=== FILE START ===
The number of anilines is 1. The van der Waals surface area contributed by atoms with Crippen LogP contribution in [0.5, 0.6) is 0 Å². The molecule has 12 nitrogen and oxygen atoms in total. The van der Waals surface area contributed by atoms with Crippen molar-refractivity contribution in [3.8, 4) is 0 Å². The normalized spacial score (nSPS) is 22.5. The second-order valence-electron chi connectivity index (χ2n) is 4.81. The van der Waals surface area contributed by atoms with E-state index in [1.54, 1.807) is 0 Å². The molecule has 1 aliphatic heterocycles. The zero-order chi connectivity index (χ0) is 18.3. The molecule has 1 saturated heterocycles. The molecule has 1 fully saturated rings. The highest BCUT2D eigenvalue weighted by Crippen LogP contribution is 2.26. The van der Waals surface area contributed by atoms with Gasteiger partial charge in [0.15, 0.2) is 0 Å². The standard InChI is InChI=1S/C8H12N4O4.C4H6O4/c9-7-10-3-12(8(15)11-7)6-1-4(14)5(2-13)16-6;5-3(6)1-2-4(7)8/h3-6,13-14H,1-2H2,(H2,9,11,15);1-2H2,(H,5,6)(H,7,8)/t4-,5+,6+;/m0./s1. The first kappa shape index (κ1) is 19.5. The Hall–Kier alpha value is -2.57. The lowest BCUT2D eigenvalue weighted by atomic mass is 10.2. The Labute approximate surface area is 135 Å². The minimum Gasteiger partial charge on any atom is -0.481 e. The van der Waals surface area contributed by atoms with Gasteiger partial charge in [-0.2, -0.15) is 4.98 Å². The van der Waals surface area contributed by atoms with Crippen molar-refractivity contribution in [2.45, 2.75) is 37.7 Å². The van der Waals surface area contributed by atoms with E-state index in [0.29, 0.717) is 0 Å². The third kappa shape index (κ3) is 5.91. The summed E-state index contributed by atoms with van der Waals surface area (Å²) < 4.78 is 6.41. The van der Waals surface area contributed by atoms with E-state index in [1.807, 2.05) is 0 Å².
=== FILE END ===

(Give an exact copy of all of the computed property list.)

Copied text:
The number of anilines is 1. The van der Waals surface area contributed by atoms with Crippen LogP contribution in [0.5, 0.6) is 0 Å². The molecule has 12 nitrogen and oxygen atoms in total. The van der Waals surface area contributed by atoms with Crippen molar-refractivity contribution in [3.8, 4) is 0 Å². The normalized spacial score (nSPS) is 22.5. The second-order valence-electron chi connectivity index (χ2n) is 4.81. The van der Waals surface area contributed by atoms with E-state index in [1.54, 1.807) is 0 Å². The molecule has 1 aliphatic heterocycles. The zero-order chi connectivity index (χ0) is 18.3. The molecule has 1 saturated heterocycles. The molecule has 1 fully saturated rings. The highest BCUT2D eigenvalue weighted by Crippen LogP contribution is 2.26. The van der Waals surface area contributed by atoms with Gasteiger partial charge in [0.15, 0.2) is 0 Å². The standard InChI is InChI=1S/C8H12N4O4.C4H6O4/c9-7-10-3-12(8(15)11-7)6-1-4(14)5(2-13)16-6;5-3(6)1-2-4(7)8/h3-6,13-14H,1-2H2,(H2,9,11,15);1-2H2,(H,5,6)(H,7,8)/t4-,5+,6+;/m0./s1. The first kappa shape index (κ1) is 19.5. The Hall–Kier alpha value is -2.57. The lowest BCUT2D eigenvalue weighted by atomic mass is 10.2. The Labute approximate surface area is 135 Å². The minimum Gasteiger partial charge on any atom is -0.481 e. The van der Waals surface area contributed by atoms with Gasteiger partial charge in [-0.2, -0.15) is 4.98 Å². The van der Waals surface area contributed by atoms with Crippen molar-refractivity contribution in [2.45, 2.75) is 37.7 Å². The van der Waals surface area contributed by atoms with E-state index in [0.29, 0.717) is 0 Å². The third kappa shape index (κ3) is 5.91. The summed E-state index contributed by atoms with van der Waals surface area (Å²) < 4.78 is 6.41. The van der Waals surface area contributed by atoms with E-state index in [1.807, 2.05) is 0 Å².